Washed Away by Drought

Here in Dadaab, Kenya, northeast of the capital Nairobi, where the native people speak Swahili and the refugees speak Somali, I have heard a new English phrase: “Washed away by drought.”

It’s devastatingly descriptive, isn’t it? Elegant.

At first, I wasn’t sure if it was literally what people were telling me, or if it was a word choice by the translator. But I’ve heard it often enough now that I’m beginning to think it’s just the way people really talk.

Q: What happened to all of your crops and livestock in Somalia?
A: “Washed away by drought.”

Sacks of grain arrive to be given out in the reception center at the Ifo refugee camp in Dadaab, Kenya, August 22, 2011. Refugees fleeing the famine in Somalia are met at the camp by staff members who welcome new arrivals with essential non-food items such as mats, tarps, soap and cooking kits, as well as 3 weeks' worth of food supplies. (Photo for LWR by Jonathan Ernst)

But over the history of this place — twenty years of people taking flight from Somalia and getting placed in a never-ending holding pattern in the massive camps — their troubles with water have usually been floods.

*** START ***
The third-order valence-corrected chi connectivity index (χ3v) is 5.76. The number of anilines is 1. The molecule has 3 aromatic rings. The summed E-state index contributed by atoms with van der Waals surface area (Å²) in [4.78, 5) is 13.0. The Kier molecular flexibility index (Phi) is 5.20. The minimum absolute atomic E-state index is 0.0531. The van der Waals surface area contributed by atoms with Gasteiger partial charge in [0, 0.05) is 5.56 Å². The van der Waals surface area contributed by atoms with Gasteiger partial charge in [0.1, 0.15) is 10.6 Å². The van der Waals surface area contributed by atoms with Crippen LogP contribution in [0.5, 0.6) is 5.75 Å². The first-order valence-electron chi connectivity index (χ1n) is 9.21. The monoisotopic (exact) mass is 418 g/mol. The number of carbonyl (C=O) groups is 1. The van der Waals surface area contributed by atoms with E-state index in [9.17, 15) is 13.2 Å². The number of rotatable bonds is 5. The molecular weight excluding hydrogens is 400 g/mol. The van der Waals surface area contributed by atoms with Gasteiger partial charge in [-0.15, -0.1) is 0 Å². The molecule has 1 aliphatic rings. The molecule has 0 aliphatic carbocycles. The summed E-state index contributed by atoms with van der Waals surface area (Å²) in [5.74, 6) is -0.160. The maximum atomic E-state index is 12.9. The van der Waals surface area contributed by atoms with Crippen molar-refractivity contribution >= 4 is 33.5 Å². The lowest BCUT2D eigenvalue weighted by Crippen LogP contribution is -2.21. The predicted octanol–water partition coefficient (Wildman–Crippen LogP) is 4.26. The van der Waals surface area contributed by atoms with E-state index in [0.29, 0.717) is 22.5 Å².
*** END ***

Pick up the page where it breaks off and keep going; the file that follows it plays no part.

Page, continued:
Rainy-season flooding has repeatedly taken lives and cut off access to these already remote camps. Many people live in small house made of sun-dried mud bricks. The less-than-ideal structures practically melt in flood waters.

A 2010 report from Refugees International on the challenges of long-term investment in the Kenyan refugee camps, which I saw quoted in a news story, noted that: “Half of the year UNHCR is scrambling to provide enough water to refugees, and the other half of the year UNHCR is responding to the raging floods that emerge from the rainy season.”

Things would get washed away in the traditional sense.

But now the opposite problem has taken hold with a death grip. The drought has persisted for years, to the point where it is now talked about as the worst to hit the region in 50 or 60 years. And the only flooding now is the flood of starving refugees pouring out of Somalia to the camps here in Dadaab.

People have proved so desperate to escape the famine, that they’ll bloody their feet walking here. And they’re still coming by the thousands.

An aid worker from another organization told me the other night that, the way he figured, Dadaab, Kenya, is now the second-largest city in Somalia due to the size of the population here — over 400,000.

And over the next few months, everyone here will hold their breath to see if the rainy season comes this year — and if so, will it be kind?

Lutheran World Federation is doing a huge job here, and doing it well, but they can’t make it rain. And they can’t stop a flood.